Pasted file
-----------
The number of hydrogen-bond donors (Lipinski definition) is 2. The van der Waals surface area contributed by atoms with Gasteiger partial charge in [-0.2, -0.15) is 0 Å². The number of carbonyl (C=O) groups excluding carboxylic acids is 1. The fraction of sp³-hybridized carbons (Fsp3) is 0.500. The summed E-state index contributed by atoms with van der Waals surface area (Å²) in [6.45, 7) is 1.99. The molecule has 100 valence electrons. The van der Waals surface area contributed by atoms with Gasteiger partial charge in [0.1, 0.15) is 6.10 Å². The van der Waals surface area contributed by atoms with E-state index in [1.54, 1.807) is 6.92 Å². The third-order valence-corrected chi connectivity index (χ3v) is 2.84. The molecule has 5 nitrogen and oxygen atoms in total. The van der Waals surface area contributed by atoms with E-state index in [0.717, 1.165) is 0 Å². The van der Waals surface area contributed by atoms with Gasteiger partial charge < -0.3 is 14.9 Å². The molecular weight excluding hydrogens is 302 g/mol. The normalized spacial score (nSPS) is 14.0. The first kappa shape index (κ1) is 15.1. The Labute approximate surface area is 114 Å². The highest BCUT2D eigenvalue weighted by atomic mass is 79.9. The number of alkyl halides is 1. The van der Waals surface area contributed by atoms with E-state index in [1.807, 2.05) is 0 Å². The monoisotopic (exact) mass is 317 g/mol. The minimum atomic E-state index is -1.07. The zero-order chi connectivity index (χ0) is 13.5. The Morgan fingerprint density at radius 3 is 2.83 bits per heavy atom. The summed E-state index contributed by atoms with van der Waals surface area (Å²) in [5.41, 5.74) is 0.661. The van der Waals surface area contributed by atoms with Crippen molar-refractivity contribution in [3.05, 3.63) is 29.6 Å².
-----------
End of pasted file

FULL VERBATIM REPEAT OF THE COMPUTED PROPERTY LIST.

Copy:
The number of hydrogen-bond donors (Lipinski definition) is 2. The van der Waals surface area contributed by atoms with Gasteiger partial charge in [-0.2, -0.15) is 0 Å². The number of carbonyl (C=O) groups excluding carboxylic acids is 1. The fraction of sp³-hybridized carbons (Fsp3) is 0.500. The summed E-state index contributed by atoms with van der Waals surface area (Å²) in [6.45, 7) is 1.99. The molecule has 100 valence electrons. The van der Waals surface area contributed by atoms with Gasteiger partial charge in [0.1, 0.15) is 6.10 Å². The van der Waals surface area contributed by atoms with E-state index in [1.54, 1.807) is 6.92 Å². The third-order valence-corrected chi connectivity index (χ3v) is 2.84. The molecule has 5 nitrogen and oxygen atoms in total. The van der Waals surface area contributed by atoms with E-state index in [0.717, 1.165) is 0 Å². The van der Waals surface area contributed by atoms with Gasteiger partial charge < -0.3 is 14.9 Å². The molecular weight excluding hydrogens is 302 g/mol. The normalized spacial score (nSPS) is 14.0. The first kappa shape index (κ1) is 15.1. The Labute approximate surface area is 114 Å². The highest BCUT2D eigenvalue weighted by atomic mass is 79.9. The number of alkyl halides is 1. The van der Waals surface area contributed by atoms with E-state index in [1.807, 2.05) is 0 Å². The monoisotopic (exact) mass is 317 g/mol. The minimum atomic E-state index is -1.07. The zero-order chi connectivity index (χ0) is 13.5. The Morgan fingerprint density at radius 3 is 2.83 bits per heavy atom. The summed E-state index contributed by atoms with van der Waals surface area (Å²) in [5.41, 5.74) is 0.661. The van der Waals surface area contributed by atoms with Crippen molar-refractivity contribution in [3.05, 3.63) is 29.6 Å².